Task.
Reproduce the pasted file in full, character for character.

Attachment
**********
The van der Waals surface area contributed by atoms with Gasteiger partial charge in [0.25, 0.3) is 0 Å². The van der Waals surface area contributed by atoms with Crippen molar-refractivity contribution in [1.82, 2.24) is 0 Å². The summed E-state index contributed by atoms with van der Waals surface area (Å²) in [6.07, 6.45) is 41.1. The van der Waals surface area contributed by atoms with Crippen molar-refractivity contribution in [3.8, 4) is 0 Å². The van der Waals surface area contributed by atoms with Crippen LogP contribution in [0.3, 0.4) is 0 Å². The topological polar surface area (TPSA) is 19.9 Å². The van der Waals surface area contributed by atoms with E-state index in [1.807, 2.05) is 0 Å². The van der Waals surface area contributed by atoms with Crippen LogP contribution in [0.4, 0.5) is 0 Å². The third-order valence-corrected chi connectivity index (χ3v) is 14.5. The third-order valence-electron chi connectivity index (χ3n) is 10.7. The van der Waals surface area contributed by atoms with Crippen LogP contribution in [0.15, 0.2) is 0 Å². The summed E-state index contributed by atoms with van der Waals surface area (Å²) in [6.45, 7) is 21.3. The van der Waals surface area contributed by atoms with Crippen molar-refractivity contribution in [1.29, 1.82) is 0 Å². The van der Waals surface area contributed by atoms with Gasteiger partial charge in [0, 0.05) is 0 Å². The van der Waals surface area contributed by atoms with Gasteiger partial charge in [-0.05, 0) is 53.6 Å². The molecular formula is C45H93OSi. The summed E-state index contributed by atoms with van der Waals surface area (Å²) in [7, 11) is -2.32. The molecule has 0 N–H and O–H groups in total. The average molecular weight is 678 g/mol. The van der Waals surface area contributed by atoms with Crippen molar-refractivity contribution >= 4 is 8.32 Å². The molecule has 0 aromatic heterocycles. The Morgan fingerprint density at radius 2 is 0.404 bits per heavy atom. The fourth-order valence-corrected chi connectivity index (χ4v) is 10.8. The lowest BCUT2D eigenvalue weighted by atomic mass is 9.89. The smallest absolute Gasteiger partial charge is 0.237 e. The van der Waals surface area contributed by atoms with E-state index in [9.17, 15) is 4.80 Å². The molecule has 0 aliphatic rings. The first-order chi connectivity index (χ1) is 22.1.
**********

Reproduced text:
The van der Waals surface area contributed by atoms with Gasteiger partial charge in [0.25, 0.3) is 0 Å². The van der Waals surface area contributed by atoms with Crippen molar-refractivity contribution in [1.82, 2.24) is 0 Å². The summed E-state index contributed by atoms with van der Waals surface area (Å²) in [6.07, 6.45) is 41.1. The van der Waals surface area contributed by atoms with Crippen molar-refractivity contribution in [3.8, 4) is 0 Å². The van der Waals surface area contributed by atoms with Crippen LogP contribution in [0.3, 0.4) is 0 Å². The topological polar surface area (TPSA) is 19.9 Å². The van der Waals surface area contributed by atoms with E-state index in [1.807, 2.05) is 0 Å². The van der Waals surface area contributed by atoms with Crippen LogP contribution in [0.4, 0.5) is 0 Å². The third-order valence-corrected chi connectivity index (χ3v) is 14.5. The third-order valence-electron chi connectivity index (χ3n) is 10.7. The van der Waals surface area contributed by atoms with Crippen LogP contribution in [0.15, 0.2) is 0 Å². The summed E-state index contributed by atoms with van der Waals surface area (Å²) in [6.45, 7) is 21.3. The van der Waals surface area contributed by atoms with Crippen molar-refractivity contribution in [1.29, 1.82) is 0 Å². The van der Waals surface area contributed by atoms with Gasteiger partial charge in [0, 0.05) is 0 Å². The van der Waals surface area contributed by atoms with Gasteiger partial charge in [-0.05, 0) is 53.6 Å². The molecular formula is C45H93OSi. The summed E-state index contributed by atoms with van der Waals surface area (Å²) in [7, 11) is -2.32. The molecule has 0 N–H and O–H groups in total. The average molecular weight is 678 g/mol. The van der Waals surface area contributed by atoms with Crippen molar-refractivity contribution >= 4 is 8.32 Å². The molecule has 0 aromatic heterocycles. The Morgan fingerprint density at radius 2 is 0.404 bits per heavy atom. The fourth-order valence-corrected chi connectivity index (χ4v) is 10.8. The lowest BCUT2D eigenvalue weighted by atomic mass is 9.89. The smallest absolute Gasteiger partial charge is 0.237 e. The van der Waals surface area contributed by atoms with E-state index in [9.17, 15) is 4.80 Å². The molecule has 0 aliphatic rings. The first-order chi connectivity index (χ1) is 22.1.